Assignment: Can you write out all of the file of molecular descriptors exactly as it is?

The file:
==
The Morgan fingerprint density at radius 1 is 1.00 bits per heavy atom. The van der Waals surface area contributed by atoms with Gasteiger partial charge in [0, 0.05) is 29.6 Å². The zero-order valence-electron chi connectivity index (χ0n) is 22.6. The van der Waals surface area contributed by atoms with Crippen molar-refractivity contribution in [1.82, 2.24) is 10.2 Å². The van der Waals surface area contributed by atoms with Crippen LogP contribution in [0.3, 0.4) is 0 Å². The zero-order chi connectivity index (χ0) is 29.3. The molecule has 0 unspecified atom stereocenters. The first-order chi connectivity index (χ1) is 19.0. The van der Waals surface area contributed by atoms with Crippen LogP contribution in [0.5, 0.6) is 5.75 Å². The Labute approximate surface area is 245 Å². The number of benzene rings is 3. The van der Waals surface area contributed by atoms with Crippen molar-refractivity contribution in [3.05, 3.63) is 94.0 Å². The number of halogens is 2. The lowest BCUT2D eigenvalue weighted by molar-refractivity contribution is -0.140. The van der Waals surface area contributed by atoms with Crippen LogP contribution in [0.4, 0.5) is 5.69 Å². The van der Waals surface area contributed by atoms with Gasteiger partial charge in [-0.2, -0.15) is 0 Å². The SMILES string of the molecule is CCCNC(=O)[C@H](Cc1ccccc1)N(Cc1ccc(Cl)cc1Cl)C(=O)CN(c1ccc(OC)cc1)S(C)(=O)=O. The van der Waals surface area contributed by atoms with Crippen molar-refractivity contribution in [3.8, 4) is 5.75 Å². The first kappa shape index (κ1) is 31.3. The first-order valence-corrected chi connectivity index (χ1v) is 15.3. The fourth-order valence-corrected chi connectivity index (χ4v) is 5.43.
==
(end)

The Morgan fingerprint density at radius 1 is 1.00 bits per heavy atom. The van der Waals surface area contributed by atoms with Gasteiger partial charge in [0, 0.05) is 29.6 Å². The zero-order valence-electron chi connectivity index (χ0n) is 22.6. The van der Waals surface area contributed by atoms with Crippen molar-refractivity contribution in [1.82, 2.24) is 10.2 Å². The van der Waals surface area contributed by atoms with Crippen LogP contribution in [0.3, 0.4) is 0 Å². The zero-order chi connectivity index (χ0) is 29.3. The molecule has 0 unspecified atom stereocenters. The first-order chi connectivity index (χ1) is 19.0. The van der Waals surface area contributed by atoms with Crippen LogP contribution in [0.5, 0.6) is 5.75 Å². The Labute approximate surface area is 245 Å². The number of benzene rings is 3. The van der Waals surface area contributed by atoms with Crippen molar-refractivity contribution in [3.05, 3.63) is 94.0 Å². The number of halogens is 2. The lowest BCUT2D eigenvalue weighted by molar-refractivity contribution is -0.140. The van der Waals surface area contributed by atoms with Crippen LogP contribution in [0.4, 0.5) is 5.69 Å². The van der Waals surface area contributed by atoms with Gasteiger partial charge in [-0.2, -0.15) is 0 Å². The SMILES string of the molecule is CCCNC(=O)[C@H](Cc1ccccc1)N(Cc1ccc(Cl)cc1Cl)C(=O)CN(c1ccc(OC)cc1)S(C)(=O)=O. The van der Waals surface area contributed by atoms with Crippen molar-refractivity contribution in [3.8, 4) is 5.75 Å². The first kappa shape index (κ1) is 31.3. The first-order valence-corrected chi connectivity index (χ1v) is 15.3. The fourth-order valence-corrected chi connectivity index (χ4v) is 5.43.